90th Hospital of Jinan

Jinan, China

90th Hospital of Jinan

Jinan, China
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Bai Z.,Chinese Institute of Basic Medical Sciences | Tai Y.,90th Hospital of Jinan | Li W.,Kimmel Cancer Center | Zhen C.,Chinese Institute of Basic Medical Sciences | And 9 more authors.
Cancer Research | Year: 2013

Hepatic metastasis is responsible for the majority of colorectal cancer (CRC)-related mortalities. Although Gankyrin (PSMD10) has been implicated in cancer metastasis, its exact role and underlying mechanisms of CRC hepatic metastasis remain largely unknown. Herein, we showed that the expression of Gankyrin was higher in primary CRC with hepatic metastasis compared with CRC without metastasis. RNAi-mediated silencing of Gankyrin expression in highly metastatic human CRC cells impaired their migratory and metastatic capacity in vivo. Genome-wide transcriptome profiling revealed activation of the interleukin (IL)-8 signaling pathway by Gankyrin. Protein levels of IL-8 and cyclin D1 (CCND1), the two important molecules in the IL-8 pathway, were positively correlated with Gankyrin expression in human CRC specimens. Furthermore, genetic deletion of cyclin D1 showed its requirement in Gankyrin-mediated cell migration. Finally, administration of recombinant IL-8 rescued the migratory defect of CRC cells where Gankyrin expression was silenced. Together, our findings highlight the importance of Gankyrin in hepatic metastasis of CRC and point out its candidature as a potential prognostic marker and therapeutic target to improve the clinical management of metastatic CRC. © 2013 AACR.

Li W.,Shandong University | Li W.,Thomas Jefferson University | Tai Y.,90th Hospital of Jinan | Zhou J.,Thomas Jefferson University | And 13 more authors.
Cell Cycle | Year: 2012

The aberrantly increased lipogenesis is a universal metabolic feature of proliferating tumor cells. Although most normal cells acquire the bulk of their fatty acids from circulation, tumor cells synthesize more than 90% of required lipids de novo. The sterol regulatory element-binding protein 1 (SREBP1), encoded by SREBF1 gene, is a master regulator of lipogenic gene expression. SREBP1 and its target genes are overexpressed in a variety of cancers; however, the role of SREBP1 in endometrial cancer is largely unknown. We have screened a cohort of endometrial cancer (EC) specimen for their lipogenic gene expression and observed a significant increase of SREBP1 target gene expression in cancer cells compared with normal endometrium. By using immunohistochemical staining, we confirmed SREBP1 protein overexpression and demonstrated increased nuclear distribution of SREBP1 in EC. In addition, we found that knockdown of SREBP1 expression in EC cells suppressed cell growth, reduced colonigenic capacity and slowed tumor growth in vivo. Furthermore, we observed that knockdown of SREBP1 induced significant cell death in cultured EC cells. Taken together, our results show that SREBP1 is essential for EC cell growth both in vitro and in vivo, suggesting that SREBP1 activity may be a novel therapeutic target for endometrial cancers. © 2012 Landes Bioscience.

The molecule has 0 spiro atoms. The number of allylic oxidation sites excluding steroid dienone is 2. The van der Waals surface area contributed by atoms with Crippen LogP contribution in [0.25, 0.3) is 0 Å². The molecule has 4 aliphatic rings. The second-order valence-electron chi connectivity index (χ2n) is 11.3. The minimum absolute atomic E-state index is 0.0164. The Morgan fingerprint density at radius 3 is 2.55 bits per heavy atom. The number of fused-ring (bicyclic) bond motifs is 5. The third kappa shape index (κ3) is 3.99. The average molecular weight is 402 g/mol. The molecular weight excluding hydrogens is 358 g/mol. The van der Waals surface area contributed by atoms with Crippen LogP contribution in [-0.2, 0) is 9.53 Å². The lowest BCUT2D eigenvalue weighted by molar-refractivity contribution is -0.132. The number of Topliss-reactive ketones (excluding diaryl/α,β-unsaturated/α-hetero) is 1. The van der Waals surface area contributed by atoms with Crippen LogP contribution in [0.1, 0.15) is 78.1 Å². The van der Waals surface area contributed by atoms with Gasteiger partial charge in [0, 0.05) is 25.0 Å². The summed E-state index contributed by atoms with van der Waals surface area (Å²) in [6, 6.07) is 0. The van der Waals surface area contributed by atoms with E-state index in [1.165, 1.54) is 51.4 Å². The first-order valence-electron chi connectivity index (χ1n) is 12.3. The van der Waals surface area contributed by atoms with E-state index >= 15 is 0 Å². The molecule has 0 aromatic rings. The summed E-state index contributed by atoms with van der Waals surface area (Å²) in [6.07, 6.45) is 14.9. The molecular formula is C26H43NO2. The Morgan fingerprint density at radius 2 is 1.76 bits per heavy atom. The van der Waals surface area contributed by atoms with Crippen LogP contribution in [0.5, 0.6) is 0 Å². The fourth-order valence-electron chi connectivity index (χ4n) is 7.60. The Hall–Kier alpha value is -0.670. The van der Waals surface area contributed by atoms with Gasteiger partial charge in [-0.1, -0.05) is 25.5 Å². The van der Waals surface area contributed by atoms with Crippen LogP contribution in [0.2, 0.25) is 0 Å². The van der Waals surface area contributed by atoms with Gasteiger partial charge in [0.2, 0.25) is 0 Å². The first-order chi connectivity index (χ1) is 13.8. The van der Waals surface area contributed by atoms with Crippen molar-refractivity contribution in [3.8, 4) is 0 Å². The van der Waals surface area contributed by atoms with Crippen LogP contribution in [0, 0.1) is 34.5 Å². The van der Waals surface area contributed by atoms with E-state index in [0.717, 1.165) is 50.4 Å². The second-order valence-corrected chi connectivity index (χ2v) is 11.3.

Wu J.,Jilin University | Wu J.,90th Hospital of Jinan | Hu T.,Jilin Province Changchun Haoyue Islamic Meat Co.LTD | Guo B.,Jilin University | And 3 more authors.
Cryo-Letters | Year: 2011

To develop a procedure for cryopreservation of adult bovine testis tissue, the effects of dimethyl sulphoxide (DMSO), propylene glycol (PG), ethylene glycol (EG), and their concentrations (v/v), as well as different thawing temperatures, on the cell viability of bovine testis tissue after freezing/thawing were examined. The highest testicular cell viabilities came from the media containing DMSO (85.3 ± 1.2%), PG (82 ± 1.0%) and EG (83.4 ± 1.0%) at 10% concentration respectively. Using 10% DMSO gave significantly higher spermatogonia percentage (61.1 ± 1.2%, P < 0.001) than processing with 10% PG (54.3 ± 0.6%) or 10% EG (55 ± 1.8%) after differential plating. Thawing in water bath of 37 or 97-100°C also provided significantly higher viabilities (85.1 ± 1.0, 85 ± 1.0%, P < 0.01, respectively) and spermatogonia percentages (56.6 ± 2.0, 56.6 ± 2.6%, P < 0.01, respectively) than that thawing at 4 0C (23.4 ± 0.8% for total viability, 8.97 ± 1.0% for spermatogonia percentage). Collectively, 10% DMSO and thawing in 37-100 °C water baths were appropriate for the cryopreservation of bovine testicular tissue and subsequent spermatogonia enrichment. © CryoLetters, businessoffice@cryoletters.org.

Pan X.,Chinese Institute of Basic Medical Sciences | Zhou T.,Chinese Institute of Basic Medical Sciences | Tai Y.-H.,Chinese People's Liberation Army | Tai Y.-H.,90th Hospital of Jinan | And 19 more authors.
Nature Medicine | Year: 2011

Endocrine resistance is a major obstacle to hormonal therapy for breast cancers. Although reduced expression of estrogen receptor-α (ER-α) is a known contributing factor to endocrine resistance, the mechanism of ER-α downregulation in endocrine resistance is still not fully understood. Here we report that CUE domain-"containing protein-2 (CUEDC2), a ubiquitin-binding motif-"containing protein, is a key factor in endocrine resistance in breast cancer. We show that CUEDC2 modulates ER-α protein stability through the ubiquitin-proteasome pathway. Through the study of specimens from a large cohort of subjects with breast cancer, we found a strong inverse correlation between CUEDC2 and ER-α protein expression. Notably, subjects with tumors that highly expressed CUEDC2 had poor responsiveness to tamoxifen treatment and high potential for relapse. We further show that ectopic CUEDC2 expression impaired the responsiveness of breast cancer cells to tamoxifen. Therefore, our findings suggest that CUEDC2 is a crucial determinant of resistance to endocrine therapies in breast cancer. © 2011 Nature America, Inc. All rights reserved.